Author: Fred HolmesEdition: eBookRating: 4 Stars
I received a copy of this for free from the author in exchange for an honest review. Thank you!
The Ugly Teapot is about Hannah, a young girl who has just lost her photographer father. She discovers that the magic lamp he gave her is, in actuality, a real magic lamp, and so she uses her wishes to bring her father back to life, which begins an adventure that takes her all the way to the middle-east in order to stop an evil magician from gaining his powers again.
I was pleasantly surprised by this one. The concept sounded really good, but the first chapters through me off. Not in a bad way, they just weren't what I was expecting. It wasn't hard for me to get back on board the narrative, though, and soon I was thoroughly enjoying the adventure within.
This is a fast paced book, which is something I really needed right now. I think I read it in two or three sittings, actually. The pace lends itself to the story, allowing the reader to feel the peril as Hannah does. Even though things are speeding past, this doesn't prevent from good character development and description.
Another pleasant surprise was Hannah's mother, V. I really, really, really disliked V at first (and I think we're supposed to) but as the novel plays out we slowly get to see more of her and suddenly I was her biggest fan. When we get to see things from her perspective the story starts to change and things get a little darker and more mature, all in good ways. The two story's, V and Hannah, parallel each other quite a bit, and they're both stories of women looking to "save the world" in a way. For V her family is her world and for Hannah, well, she's quite actually working to save the world. Hannah, too, was a great character, and a great protagonist. I enjoyed being in her head and going on an adventure with her. Even if at some points it was dangerous and terrifying, it was also a bunch of fun.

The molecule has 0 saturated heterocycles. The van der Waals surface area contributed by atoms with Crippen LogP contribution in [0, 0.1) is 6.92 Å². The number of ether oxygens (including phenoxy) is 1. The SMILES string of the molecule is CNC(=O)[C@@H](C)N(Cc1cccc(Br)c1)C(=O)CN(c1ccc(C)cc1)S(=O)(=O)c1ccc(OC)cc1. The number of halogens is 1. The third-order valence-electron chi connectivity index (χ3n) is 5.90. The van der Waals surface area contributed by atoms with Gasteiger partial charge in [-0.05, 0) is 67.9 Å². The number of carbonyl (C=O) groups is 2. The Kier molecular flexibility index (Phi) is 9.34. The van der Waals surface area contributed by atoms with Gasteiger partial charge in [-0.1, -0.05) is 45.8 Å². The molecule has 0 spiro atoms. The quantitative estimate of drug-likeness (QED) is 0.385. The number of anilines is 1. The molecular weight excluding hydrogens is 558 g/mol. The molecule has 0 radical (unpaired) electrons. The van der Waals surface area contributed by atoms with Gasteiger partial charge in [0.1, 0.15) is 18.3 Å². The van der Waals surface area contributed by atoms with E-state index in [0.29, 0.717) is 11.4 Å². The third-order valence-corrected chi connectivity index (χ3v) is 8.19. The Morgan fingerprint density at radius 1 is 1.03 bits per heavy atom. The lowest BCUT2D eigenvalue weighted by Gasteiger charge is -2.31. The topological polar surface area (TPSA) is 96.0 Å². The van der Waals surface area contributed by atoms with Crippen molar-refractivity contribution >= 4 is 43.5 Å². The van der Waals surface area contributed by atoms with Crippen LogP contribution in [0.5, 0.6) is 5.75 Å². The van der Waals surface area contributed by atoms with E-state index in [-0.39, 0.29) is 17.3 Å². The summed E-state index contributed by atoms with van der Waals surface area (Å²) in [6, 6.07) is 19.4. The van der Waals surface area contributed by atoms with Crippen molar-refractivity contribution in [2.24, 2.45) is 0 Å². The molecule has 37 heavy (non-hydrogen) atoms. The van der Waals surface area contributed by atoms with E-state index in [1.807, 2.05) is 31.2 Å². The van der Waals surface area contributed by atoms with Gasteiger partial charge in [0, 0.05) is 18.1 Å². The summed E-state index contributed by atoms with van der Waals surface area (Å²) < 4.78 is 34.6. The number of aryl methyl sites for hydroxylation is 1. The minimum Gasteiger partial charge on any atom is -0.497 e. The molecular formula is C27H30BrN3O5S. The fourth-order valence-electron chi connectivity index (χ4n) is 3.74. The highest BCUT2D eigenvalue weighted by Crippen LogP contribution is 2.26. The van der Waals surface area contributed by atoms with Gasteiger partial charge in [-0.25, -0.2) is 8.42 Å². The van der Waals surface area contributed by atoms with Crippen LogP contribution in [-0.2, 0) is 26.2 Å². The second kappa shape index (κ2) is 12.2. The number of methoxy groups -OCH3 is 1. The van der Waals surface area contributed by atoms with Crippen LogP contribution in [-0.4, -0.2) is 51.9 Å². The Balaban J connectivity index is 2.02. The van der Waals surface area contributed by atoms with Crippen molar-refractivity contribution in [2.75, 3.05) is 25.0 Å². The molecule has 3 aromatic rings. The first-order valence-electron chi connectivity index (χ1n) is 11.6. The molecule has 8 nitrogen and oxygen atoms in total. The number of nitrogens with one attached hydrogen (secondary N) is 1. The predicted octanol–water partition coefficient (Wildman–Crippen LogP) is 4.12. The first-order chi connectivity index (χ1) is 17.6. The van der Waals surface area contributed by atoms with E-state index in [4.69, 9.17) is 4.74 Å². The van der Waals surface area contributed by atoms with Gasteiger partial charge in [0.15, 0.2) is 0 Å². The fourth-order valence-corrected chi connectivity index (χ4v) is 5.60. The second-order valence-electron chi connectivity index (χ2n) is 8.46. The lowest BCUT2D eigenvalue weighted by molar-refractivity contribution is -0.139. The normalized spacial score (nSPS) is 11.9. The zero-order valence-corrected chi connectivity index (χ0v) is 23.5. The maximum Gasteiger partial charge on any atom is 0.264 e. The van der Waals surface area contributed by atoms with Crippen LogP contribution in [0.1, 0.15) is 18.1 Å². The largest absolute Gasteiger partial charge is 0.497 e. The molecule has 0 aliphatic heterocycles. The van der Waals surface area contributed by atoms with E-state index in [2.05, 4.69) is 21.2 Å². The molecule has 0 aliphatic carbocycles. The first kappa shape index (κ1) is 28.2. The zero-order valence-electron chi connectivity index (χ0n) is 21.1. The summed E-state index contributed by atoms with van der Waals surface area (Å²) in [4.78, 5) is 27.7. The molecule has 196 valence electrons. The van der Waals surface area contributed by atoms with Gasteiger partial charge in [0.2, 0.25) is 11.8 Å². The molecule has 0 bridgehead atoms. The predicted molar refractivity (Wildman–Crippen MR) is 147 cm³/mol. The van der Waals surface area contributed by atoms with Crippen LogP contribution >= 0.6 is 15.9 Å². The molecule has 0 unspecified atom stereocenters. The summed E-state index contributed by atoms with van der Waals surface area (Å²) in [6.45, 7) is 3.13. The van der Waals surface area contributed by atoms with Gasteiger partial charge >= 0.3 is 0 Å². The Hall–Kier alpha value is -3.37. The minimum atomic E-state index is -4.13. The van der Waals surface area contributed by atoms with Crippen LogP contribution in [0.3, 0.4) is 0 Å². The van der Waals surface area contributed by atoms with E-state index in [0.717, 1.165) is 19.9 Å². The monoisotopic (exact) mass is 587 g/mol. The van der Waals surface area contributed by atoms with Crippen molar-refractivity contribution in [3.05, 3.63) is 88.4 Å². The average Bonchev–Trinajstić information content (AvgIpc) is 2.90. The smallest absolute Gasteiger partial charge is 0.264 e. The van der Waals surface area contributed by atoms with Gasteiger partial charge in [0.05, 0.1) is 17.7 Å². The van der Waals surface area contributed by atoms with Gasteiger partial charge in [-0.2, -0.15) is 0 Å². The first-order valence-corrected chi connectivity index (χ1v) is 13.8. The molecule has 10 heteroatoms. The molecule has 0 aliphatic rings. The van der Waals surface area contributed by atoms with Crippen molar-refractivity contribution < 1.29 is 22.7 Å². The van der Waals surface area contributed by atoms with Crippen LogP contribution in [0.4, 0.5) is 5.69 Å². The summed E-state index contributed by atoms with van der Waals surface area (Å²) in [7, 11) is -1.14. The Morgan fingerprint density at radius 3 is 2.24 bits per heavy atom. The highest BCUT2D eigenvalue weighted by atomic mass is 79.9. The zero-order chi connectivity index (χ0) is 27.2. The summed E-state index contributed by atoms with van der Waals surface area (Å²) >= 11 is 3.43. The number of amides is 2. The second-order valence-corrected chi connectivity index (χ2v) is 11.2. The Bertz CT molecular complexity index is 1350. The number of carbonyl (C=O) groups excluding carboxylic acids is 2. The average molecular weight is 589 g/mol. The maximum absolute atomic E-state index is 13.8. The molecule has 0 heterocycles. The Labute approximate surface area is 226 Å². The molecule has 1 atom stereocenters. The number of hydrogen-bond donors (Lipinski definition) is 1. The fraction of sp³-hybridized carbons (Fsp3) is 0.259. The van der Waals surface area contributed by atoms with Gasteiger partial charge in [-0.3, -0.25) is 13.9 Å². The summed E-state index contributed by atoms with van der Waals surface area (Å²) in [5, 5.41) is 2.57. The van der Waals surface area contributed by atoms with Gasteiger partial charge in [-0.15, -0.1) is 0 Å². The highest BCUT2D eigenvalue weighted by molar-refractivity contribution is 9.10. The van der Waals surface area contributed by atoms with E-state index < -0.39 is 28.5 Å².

On the ending (no spoilers here, just thoughts): I really liked it. By the end of the book things have changed quite a bit since the beginning. More mature themes and a darker tone do prevail for a point, but they pull the story together in this "wow I can't believe it went there but I'm so glad it did" way. Beyond Hannah's own story, a grander world is built for this teapot, and it's a world full of stories I very much want to read.
Don't let the first few chapters fool you, this is a wonderful book that tackles important issues in an appropriate way while also bringing the reader on a fun adventure.